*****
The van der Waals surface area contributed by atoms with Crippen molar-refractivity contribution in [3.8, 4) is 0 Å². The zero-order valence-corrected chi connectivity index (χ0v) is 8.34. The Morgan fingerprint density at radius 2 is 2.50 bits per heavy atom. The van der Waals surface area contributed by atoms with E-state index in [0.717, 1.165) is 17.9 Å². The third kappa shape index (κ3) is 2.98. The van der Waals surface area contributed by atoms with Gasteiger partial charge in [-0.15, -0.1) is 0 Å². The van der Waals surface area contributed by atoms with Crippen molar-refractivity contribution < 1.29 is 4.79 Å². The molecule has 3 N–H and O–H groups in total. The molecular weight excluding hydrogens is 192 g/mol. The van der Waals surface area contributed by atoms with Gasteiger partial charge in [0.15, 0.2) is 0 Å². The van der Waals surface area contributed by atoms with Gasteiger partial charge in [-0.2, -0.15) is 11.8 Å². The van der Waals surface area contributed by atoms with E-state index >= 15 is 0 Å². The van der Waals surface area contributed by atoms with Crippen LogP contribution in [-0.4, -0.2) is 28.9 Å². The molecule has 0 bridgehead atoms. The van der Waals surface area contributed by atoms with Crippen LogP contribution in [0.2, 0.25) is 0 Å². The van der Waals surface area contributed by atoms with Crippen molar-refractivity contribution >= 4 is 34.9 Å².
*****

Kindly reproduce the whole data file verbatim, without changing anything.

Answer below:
The van der Waals surface area contributed by atoms with Crippen molar-refractivity contribution in [3.8, 4) is 0 Å². The zero-order valence-corrected chi connectivity index (χ0v) is 8.34. The Morgan fingerprint density at radius 2 is 2.50 bits per heavy atom. The van der Waals surface area contributed by atoms with E-state index in [0.717, 1.165) is 17.9 Å². The third kappa shape index (κ3) is 2.98. The van der Waals surface area contributed by atoms with Gasteiger partial charge in [-0.15, -0.1) is 0 Å². The van der Waals surface area contributed by atoms with Crippen molar-refractivity contribution < 1.29 is 4.79 Å². The molecule has 3 N–H and O–H groups in total. The molecular weight excluding hydrogens is 192 g/mol. The van der Waals surface area contributed by atoms with Gasteiger partial charge in [0.15, 0.2) is 0 Å². The van der Waals surface area contributed by atoms with Gasteiger partial charge in [-0.2, -0.15) is 11.8 Å². The van der Waals surface area contributed by atoms with E-state index >= 15 is 0 Å². The van der Waals surface area contributed by atoms with Crippen LogP contribution in [-0.4, -0.2) is 28.9 Å². The molecule has 0 bridgehead atoms. The van der Waals surface area contributed by atoms with Crippen LogP contribution in [0.2, 0.25) is 0 Å². The van der Waals surface area contributed by atoms with Crippen molar-refractivity contribution >= 4 is 34.9 Å².